Clearly that's lacking over at Kaspersky and several others. However, that said, there's always the internal process that does everything over and over… until someone pushes the wrong button (instead of 'send back', click on 'release').

  2. Select * From Handle

    This is why i hate Kaspersky..

    I used to love Kaspersky, i found that on my home computer that it was the bees knees worked flawlessly. When it came to changing the antivirus at work we decided to go with Kaspersky's Enterprise software. For the first year it worked flawless again, with a fairly easy deployment process. But as soon as the Kaspersky client workstation software found that the licence keys were due to "expire in 7 days". It throw a massive hissy fit and locked up all the computers, blocking all network traffic on each machine.... I then had to go and manually remove and re install each antivirus with new keys... (this took a while) now currently into my second year with Kaspersky 3 weeks ago it decided to lock up all the machines again with these false positives.... I have also been told by a friend that he had the same problem upgrading the versions he was deploying. So to conclude Kaspersky appears to have an inbuilt kill switch that will hold you hostage and the trigger is loose, i will not be using next year...

    1. Anonymous Coward
      Anonymous Coward

      Re: This is why i hate Kaspersky..

      Upgrading from regular Kaspersky AV to Kaspersky PURE bricked my home office system, and then they had horrible 1-2 years out-of-date documentation on their self-help website. I don't think I have ever been so mad at a software company.

  3. paulc

    but, but, but...

    "falsely classified a Windows system file, specifically tcpip.sys, as malign and quarantined it"

    that's the best possible way to make a windows box immune to infections... ;)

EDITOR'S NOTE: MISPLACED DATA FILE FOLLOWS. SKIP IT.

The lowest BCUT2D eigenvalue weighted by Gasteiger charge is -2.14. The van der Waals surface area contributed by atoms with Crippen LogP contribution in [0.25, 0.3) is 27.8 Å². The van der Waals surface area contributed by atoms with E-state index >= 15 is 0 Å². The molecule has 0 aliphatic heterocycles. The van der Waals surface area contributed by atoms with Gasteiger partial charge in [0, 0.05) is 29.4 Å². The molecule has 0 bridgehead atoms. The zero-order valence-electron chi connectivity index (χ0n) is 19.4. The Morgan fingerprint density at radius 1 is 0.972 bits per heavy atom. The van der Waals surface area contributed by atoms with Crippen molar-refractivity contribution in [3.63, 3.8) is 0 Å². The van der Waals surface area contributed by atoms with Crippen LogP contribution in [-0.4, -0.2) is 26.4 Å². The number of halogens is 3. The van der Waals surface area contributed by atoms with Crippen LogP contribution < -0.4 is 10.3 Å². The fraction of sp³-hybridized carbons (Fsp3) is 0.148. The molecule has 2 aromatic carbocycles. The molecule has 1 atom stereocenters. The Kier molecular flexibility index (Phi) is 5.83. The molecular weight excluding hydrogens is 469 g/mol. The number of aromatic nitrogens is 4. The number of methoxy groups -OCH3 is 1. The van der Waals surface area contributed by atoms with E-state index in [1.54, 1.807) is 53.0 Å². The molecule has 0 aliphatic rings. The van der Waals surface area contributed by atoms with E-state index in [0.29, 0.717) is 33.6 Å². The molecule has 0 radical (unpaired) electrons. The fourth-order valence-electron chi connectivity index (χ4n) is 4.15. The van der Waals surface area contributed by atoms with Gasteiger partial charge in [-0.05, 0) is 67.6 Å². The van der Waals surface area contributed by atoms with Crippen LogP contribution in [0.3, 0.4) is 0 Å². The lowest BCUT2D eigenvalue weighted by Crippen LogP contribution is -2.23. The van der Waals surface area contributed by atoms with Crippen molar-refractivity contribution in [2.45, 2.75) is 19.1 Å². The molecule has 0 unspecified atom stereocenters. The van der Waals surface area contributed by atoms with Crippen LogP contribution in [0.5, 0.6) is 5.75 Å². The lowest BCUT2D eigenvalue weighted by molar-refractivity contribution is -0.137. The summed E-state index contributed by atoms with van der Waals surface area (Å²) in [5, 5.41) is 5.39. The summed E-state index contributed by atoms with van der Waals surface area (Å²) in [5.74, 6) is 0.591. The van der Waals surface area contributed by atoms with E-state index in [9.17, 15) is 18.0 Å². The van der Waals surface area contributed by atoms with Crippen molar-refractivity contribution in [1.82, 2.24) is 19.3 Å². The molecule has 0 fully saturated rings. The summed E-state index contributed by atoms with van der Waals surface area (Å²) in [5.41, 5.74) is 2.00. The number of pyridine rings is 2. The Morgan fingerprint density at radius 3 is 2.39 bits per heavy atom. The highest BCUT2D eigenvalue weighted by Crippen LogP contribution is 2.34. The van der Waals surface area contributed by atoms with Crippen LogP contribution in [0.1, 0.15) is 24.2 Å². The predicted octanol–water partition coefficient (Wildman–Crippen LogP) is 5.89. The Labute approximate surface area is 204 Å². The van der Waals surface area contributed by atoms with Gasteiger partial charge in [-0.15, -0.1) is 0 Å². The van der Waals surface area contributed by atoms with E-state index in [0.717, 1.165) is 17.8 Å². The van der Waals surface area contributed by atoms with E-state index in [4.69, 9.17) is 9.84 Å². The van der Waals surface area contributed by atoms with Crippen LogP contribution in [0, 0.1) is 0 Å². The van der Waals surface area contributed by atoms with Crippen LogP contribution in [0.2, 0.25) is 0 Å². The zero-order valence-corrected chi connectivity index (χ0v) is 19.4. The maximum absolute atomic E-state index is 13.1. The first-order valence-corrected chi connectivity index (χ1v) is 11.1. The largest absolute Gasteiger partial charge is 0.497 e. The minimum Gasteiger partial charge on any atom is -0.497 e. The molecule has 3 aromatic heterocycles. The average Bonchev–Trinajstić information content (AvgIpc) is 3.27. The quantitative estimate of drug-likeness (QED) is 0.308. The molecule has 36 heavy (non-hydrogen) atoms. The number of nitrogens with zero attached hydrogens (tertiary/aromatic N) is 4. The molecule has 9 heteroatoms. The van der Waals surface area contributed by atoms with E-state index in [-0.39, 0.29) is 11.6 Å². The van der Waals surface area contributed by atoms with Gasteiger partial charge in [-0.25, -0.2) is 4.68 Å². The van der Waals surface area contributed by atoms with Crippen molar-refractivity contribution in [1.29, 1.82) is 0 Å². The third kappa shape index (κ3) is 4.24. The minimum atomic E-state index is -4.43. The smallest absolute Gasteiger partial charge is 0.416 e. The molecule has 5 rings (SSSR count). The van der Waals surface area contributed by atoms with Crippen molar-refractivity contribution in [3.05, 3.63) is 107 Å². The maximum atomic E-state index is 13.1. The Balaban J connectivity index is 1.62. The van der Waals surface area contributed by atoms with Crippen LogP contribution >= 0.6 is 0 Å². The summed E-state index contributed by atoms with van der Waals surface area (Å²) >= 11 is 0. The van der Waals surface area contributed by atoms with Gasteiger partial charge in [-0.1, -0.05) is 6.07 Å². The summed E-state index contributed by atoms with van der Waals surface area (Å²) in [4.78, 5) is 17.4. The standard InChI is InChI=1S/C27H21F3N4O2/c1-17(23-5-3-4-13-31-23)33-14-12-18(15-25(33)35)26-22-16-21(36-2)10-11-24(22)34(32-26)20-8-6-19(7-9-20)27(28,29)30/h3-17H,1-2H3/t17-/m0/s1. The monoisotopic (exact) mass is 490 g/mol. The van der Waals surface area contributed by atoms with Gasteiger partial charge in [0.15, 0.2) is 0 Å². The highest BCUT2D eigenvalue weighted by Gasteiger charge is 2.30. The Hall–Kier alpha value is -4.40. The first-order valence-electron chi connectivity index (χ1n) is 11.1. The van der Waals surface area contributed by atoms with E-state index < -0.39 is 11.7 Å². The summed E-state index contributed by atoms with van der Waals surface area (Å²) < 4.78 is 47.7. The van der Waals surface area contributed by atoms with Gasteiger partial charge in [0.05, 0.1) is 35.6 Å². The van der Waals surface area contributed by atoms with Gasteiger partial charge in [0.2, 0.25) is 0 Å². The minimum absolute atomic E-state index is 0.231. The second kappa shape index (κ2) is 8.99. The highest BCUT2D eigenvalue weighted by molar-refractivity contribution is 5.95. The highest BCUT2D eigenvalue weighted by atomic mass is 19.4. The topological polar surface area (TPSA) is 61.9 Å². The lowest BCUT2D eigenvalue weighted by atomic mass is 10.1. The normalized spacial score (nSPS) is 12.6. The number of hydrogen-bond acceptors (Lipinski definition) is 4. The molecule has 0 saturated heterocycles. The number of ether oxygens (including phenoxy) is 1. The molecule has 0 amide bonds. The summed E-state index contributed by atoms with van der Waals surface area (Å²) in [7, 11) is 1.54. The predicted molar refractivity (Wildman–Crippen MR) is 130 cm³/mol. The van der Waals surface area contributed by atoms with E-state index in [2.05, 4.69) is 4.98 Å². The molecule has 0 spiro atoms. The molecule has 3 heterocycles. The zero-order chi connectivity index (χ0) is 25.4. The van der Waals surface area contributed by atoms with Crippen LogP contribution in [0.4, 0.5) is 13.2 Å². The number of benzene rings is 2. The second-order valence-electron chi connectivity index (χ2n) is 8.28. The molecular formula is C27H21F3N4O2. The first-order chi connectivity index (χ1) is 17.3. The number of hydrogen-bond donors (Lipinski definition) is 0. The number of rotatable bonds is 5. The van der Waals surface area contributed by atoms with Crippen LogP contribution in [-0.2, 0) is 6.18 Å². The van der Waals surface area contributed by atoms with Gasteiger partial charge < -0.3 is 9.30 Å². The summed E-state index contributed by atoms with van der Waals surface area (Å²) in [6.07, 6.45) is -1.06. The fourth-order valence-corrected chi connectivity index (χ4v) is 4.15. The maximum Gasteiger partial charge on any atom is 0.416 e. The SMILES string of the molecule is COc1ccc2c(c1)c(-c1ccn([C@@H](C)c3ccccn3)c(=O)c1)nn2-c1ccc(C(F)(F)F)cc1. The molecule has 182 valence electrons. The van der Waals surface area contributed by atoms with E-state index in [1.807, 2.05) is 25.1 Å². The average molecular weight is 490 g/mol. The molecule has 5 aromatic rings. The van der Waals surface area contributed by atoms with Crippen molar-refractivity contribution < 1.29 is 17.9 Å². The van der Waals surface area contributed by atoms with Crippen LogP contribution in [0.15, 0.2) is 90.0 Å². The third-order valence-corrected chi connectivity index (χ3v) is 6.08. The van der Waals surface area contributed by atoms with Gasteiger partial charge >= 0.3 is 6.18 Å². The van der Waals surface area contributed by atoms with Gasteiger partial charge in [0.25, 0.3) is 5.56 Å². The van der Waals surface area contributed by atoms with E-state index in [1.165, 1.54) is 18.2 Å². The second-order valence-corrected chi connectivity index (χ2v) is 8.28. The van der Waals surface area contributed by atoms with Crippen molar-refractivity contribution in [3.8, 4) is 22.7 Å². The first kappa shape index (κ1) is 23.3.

1. wowfood

      Re: but, but, but...

      I remember norton doing that to explorer.exe while I was at uni. Not once, not even twice, but three times, several months apart.

    2. Roland6 Silver badge

      Re: but, but, but...

      We are sure that tcpip.sys really was clean?

      Remember from a few years back the MS update to ntfs.sys that caused systems to BSOD, that was blamed on MS, but was subsequently found to have been caused by an undetected NTFS.SYS infection...

      1. Anonymous Coward
        Anonymous Coward

        Re: but, but, but...

        The infection that was pushed out via microsofts update system on behalf of the NSA? Yeah I remember that.

        1. Alistair MacRae

          Re: but, but, but...

          That sounds like the plot to a sci-fi movie

          The AI at Kaspersky's lab was asked the best way to make windows secure.

          Computer thought well all these problems are coming from in via the network adapter. I will prevent it working it in the future.

          Maybe if given longer it'd think, but they come from the internet I must dismantle the internet.

          Longer still and it would realise that people are the problem and get rid of them.

          We got of lightly... this time.

  4. Joe Drunk

    Nothing new

    This has happened before although incidents haven't been reported as frequently as they used to. The last time I had any AV on my XP machine was when a certain nameless suite deemed WINLOGON.EXE to be malicious and quarantined it. Couldn't un-quarantine it since I was locked out of Windows as a result but was able to manually restore it from Windows install CD - not something a noob would be able to do. I now run naked with no AV or firewall and my Windows 7 system boots in 15 seconds.

    I know many of you here do tech support for friends and family like I do. Notice how much a dead weight any AV is against garbage toolbars, search re-directors (CONDUIT et al) and pop-ups? I clean this crap on a regular basis, being paid in dinner/beer. Would hate to do this for a living.

  5. Anonymous Coward
    Anonymous Coward

    So given that this isn't a central NHS system and isn't enforced by NHS policy what does this have to do with the NHS? Other than as an example of presumably one of many large orgs affected by this?

    1. Badvok

      Probably not 'one of many large orgs', the NHS is probably one of only a few running such an old version of KAV.

  6. Mark #255

    Why would you standardise on *one* AV solution?

    As the news item proves, if you have an AV monoculture, everything's fine until your entire network gets b0rked by the fuck-up.

    Perhaps the bloke who suggested this could talk to a health professional about analogues in the medical world (MRSA springs to mind), and see what they think about a single defence vector.

    1. Greg D

      Re: Why would you standardise on *one* AV solution?

      Yeah, on your own son! Using multiple software packages to do a single job is insane. Management would be a nightmare, as the NHS guys are finding out.